Restless, versatile and perfectionist, Nina Métayer is one of the great idols of the new French pastry. Despite her youth, she already has an intense career that has led her to work both in Michelin-starred restaurants (Le Meurice, under Camille Lesecq, Le Raphäel, under chef Amandine Chaignot, or Jean François Piège’s Le Grand Restaurant) and in the most demanding workshops (Café Pouchkine). A job that soon caught the attention of everyone in the trade, thanks also to her outstanding participation in the 2015 edition of the television competition Qui sera le prochain grand pâtissier. This fame led her to be recognized with two awards for Best Pastry Chef of the year, the first awarded in 2016 by Le Chef, and the second delivered in 2017 by the Gault et Millau guide. Both awards came when she had not yet turned 30 years old.
Métayer currently combines consulting and training with the launch of an online store, Délicatesserie, in which she surprises with very careful confections closely linked to the holidays. Her intention is to create new proposals and at the same time pay tribute to timeless classics, revisiting them with personality, precision and elegance. In addition, her creations are committed to the freshness of the ingredients, to rebalancing the recipes (hence her preference for brown sugar), and to making the most of them.
To corroborate this line of work, she recently has published her first book where she vindicates the beauty of freshness and proposes creations for all moments that invite gourmand pleasure. Now it is time to look back to this Q&A published in so good #26.
Photos: Damien Allard
How did you get into the world of pastry?
Through baking! I discovered the world of craftsmanship in Mexico and fell in love with the country. When I came back, I had the plan to train and become a baker and then settle there. I knew that the French trade opened doors to the world, I was young and I liked a bit of adventure. Later, I initially diversified my knowledge out of necessity in Australia. It was obvious that I had to learn more about pastry, so I came back to continue my training.
Love for a job well done. This energy has driven me for years.
What experiences and references have been most important to you? Why?
The Luxury Hotel is an excellent school. It is tough, but very formative. But long before that, it was my first experience, at Chez Paillat in La Rochelle, that propelled me to where I am. It allowed me to fall in love with the profession and I was lucky enough to meet a boss who passed on to me much more than just knowledge. Love for a job well done. This energy has driven me for years.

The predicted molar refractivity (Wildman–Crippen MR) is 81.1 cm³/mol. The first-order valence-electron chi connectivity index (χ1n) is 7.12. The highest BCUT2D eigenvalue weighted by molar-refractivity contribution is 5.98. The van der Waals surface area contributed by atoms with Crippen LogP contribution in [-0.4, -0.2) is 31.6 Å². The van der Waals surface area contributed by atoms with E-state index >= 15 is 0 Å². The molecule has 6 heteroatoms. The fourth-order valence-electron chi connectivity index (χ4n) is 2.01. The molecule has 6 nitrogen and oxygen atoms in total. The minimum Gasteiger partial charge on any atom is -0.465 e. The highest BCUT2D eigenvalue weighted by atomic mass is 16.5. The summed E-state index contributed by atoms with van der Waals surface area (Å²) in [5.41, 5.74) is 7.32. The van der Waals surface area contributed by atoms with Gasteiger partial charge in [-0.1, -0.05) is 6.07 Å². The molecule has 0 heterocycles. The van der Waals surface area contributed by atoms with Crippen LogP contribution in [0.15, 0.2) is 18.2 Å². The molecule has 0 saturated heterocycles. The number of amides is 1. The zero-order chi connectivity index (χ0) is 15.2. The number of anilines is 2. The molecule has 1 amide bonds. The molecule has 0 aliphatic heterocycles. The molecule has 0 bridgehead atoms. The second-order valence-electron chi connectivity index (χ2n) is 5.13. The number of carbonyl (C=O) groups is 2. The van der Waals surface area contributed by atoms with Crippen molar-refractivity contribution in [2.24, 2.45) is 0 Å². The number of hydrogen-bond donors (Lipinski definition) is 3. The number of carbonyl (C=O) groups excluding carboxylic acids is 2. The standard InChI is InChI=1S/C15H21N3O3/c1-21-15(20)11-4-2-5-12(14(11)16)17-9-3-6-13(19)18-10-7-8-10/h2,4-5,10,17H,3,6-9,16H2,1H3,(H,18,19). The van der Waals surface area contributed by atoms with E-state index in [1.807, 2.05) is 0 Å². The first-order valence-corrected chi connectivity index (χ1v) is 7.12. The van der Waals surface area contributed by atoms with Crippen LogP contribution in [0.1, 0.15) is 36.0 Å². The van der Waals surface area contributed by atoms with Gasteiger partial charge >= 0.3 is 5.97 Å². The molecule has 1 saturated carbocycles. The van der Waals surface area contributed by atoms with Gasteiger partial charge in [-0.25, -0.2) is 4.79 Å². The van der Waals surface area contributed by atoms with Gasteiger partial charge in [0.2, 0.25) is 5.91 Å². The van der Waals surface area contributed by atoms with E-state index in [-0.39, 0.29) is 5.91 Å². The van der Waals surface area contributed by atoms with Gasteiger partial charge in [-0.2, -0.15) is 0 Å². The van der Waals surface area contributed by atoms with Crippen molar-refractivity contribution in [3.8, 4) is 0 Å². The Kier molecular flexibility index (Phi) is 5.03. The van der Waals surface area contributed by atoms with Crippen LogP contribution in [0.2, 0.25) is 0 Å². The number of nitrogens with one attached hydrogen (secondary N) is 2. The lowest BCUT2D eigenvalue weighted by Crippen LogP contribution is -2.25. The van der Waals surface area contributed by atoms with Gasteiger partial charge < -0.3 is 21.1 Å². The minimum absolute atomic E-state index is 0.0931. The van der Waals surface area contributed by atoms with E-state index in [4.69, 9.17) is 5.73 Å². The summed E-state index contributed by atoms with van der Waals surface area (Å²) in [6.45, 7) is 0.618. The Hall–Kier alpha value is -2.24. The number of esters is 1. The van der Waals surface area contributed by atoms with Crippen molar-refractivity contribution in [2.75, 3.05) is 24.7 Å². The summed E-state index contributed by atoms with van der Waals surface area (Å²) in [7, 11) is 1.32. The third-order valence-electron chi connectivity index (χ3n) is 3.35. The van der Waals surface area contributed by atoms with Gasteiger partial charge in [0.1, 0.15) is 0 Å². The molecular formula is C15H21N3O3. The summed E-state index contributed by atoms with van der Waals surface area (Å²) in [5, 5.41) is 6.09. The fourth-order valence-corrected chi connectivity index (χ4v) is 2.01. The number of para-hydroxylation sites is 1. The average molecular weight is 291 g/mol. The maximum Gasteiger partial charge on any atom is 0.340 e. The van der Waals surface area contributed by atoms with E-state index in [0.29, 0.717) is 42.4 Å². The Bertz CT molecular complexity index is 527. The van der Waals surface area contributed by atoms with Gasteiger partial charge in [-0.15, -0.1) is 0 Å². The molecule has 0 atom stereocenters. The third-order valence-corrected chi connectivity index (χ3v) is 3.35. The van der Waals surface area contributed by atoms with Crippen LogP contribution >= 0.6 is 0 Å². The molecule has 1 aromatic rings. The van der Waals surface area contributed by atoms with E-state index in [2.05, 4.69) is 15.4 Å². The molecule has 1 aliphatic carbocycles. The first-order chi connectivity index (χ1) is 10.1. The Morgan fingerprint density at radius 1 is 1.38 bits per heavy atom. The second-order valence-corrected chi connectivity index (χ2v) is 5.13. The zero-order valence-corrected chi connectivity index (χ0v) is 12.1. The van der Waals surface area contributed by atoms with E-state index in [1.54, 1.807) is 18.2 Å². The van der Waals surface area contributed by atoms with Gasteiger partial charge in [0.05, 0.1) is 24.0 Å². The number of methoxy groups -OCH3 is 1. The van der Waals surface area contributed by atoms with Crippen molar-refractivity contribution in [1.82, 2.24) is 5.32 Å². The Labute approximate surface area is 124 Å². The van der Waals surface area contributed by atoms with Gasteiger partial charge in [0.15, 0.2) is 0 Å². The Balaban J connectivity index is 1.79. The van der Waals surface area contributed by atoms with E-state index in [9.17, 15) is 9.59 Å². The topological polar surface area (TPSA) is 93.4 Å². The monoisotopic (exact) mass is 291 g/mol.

How would you define your pastry?
Tasty, I hope. I like new, delicate, not very sweet things. Above all, I want to take into account the experience that the person who is going to taste my creation will have, to make it a moment of pleasure, of sharing. And that this happiness arises every time it is tasted. That is why, first of all, the product must be delicious. Obviously, since the first contact is visual, elegance is important. I like aesthetics as a way of expressing the quality and love we put into our profession.
I am not at all one of those who puts all the attention on the visual and nothing on the palate.
With this in mind, how important is presentation in your creations?
Presentation is both primordial and secondary at the same time. Primordial because it reinforces the desire to taste, speaks of the future experience, and gives us codes to connect the elaboration with references that we keep in our memory: a cake, a flan, an opera… Anyway, I am not at all one of those who puts all the attention on the visual and nothing on the palate. There are cakes that I really do not connect with, such as sponge cakes decorated with a lot of icing. It is just too much!
How do you get a creation with your personality?
I don’t know if that is for me to say, I think others will be able to define that personality better than me. For me, renewal is particularly important, and I love research and discovery. I am always looking for harmonies, the perfect balance. How does that translate? I let others be the judge of that.
Renewal is particularly important, and I love research and discovery. I am always looking for harmonies, the perfect balance.
What do you look at when it comes to finding inspiration and creating new confections?
I love life, everything is inspiring. There are the arts, raw materials, moments in life. At the moment, temporality is an especially important aspect for me. It is a theme that gives structure to my first book.
Speaking of this book, what are your future plans?
I am currently working on several projects, also internationally. And my book is out, published by Éditions de la Martinière. Also, in the future I have a noticeably important and beautiful competition, for which I am constantly training.